Los Angeles is getting what it paid for when it widened 10 miles of its most infamous freeways — another lane of traffic.
The extra lane of the I-405 between the 10 and the 101 freeways that opened in May, 2014, to supposedly alleviate congestion actually ended up adding a minute of travel time for drivers of the 10-mile stretch — and new data shows congestion is even worse.
The $1.6-billion infrastructure investment, known as the I-405 Sepulveda Pass Improvement Project, still resembles the parking lot at a Guns & Roses concert. Average commuting times through the Sepulveda Pass in both directions have gotten even longer in the last four years, according to data analyzed by the traffic analysis film INRIX from 2015 to 2019.
The most frustrating delays occurred during the afternoon rush when SoCal drivers heading north between 3 and 4 pm crawled along the I-405 at 19 miles per hour this year, instead of the jaunty 28 miles per hour they drove in 2015. That’s led to a 50-percent increase in travel time, from 23 minutes through the Sepulveda Pass in 2015 to 34 minutes this year.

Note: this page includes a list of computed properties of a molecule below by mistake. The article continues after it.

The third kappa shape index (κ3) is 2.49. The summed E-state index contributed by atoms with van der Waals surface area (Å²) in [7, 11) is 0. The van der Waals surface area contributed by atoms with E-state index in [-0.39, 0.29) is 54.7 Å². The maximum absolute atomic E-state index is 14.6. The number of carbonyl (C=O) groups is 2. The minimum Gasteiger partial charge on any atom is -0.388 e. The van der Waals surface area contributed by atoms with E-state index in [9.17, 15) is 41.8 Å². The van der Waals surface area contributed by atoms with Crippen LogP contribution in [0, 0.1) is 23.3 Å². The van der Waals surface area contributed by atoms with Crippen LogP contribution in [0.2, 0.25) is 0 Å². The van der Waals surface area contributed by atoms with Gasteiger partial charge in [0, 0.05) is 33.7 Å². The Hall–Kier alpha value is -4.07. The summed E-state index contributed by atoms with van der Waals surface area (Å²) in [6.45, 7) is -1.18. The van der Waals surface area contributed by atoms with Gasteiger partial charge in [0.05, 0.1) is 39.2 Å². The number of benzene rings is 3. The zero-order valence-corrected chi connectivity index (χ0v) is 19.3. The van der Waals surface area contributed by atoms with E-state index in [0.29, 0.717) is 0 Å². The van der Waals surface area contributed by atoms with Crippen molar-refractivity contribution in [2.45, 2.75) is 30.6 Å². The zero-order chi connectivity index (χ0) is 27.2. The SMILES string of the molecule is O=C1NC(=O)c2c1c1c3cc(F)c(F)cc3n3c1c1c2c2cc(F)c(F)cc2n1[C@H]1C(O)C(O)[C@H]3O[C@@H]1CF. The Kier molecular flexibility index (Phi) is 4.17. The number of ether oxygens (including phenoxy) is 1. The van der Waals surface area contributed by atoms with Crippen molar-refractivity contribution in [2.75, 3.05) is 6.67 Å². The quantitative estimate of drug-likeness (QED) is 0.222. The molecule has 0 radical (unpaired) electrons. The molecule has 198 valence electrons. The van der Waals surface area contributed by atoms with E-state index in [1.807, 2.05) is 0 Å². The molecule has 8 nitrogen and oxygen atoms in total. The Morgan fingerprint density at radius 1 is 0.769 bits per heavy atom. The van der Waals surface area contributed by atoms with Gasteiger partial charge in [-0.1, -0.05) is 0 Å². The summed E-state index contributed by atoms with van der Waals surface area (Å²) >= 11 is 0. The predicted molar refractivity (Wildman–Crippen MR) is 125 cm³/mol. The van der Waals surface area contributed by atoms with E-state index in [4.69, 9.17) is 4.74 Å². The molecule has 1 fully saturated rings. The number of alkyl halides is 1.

The 405 isn’t the only SoCal freeway experiencing grinding delays. Rush hour speeds have slowed on 31 of 52 LA-area highways in the past four years, according to USC’s outlet Crosstown.
Read the full article here: https://usa.streetsblog.org/2019/05/08/l-a-really-is-a-great-big-freeway-thanks-to-induced-demand/